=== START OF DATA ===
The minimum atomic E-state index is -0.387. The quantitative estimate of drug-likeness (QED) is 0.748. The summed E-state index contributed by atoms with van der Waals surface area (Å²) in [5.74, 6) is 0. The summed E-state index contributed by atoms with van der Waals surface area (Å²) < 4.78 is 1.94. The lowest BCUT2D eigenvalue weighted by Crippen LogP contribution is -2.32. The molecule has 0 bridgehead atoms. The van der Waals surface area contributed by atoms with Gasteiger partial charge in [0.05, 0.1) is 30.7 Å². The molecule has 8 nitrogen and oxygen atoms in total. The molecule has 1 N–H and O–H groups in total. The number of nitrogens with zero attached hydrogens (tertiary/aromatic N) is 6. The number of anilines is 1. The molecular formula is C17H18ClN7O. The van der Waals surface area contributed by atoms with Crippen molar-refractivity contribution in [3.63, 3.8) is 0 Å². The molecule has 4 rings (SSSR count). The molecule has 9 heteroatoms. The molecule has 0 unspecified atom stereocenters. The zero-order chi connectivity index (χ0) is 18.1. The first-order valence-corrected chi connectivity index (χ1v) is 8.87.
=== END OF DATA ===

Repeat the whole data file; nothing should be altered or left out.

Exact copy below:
The minimum atomic E-state index is -0.387. The quantitative estimate of drug-likeness (QED) is 0.748. The summed E-state index contributed by atoms with van der Waals surface area (Å²) in [5.74, 6) is 0. The summed E-state index contributed by atoms with van der Waals surface area (Å²) < 4.78 is 1.94. The lowest BCUT2D eigenvalue weighted by Crippen LogP contribution is -2.32. The molecule has 0 bridgehead atoms. The van der Waals surface area contributed by atoms with Gasteiger partial charge in [0.05, 0.1) is 30.7 Å². The molecule has 8 nitrogen and oxygen atoms in total. The molecule has 1 N–H and O–H groups in total. The number of nitrogens with zero attached hydrogens (tertiary/aromatic N) is 6. The number of anilines is 1. The molecular formula is C17H18ClN7O. The van der Waals surface area contributed by atoms with Crippen molar-refractivity contribution in [3.63, 3.8) is 0 Å². The molecule has 4 rings (SSSR count). The molecule has 9 heteroatoms. The molecule has 0 unspecified atom stereocenters. The zero-order chi connectivity index (χ0) is 18.1. The first-order valence-corrected chi connectivity index (χ1v) is 8.87.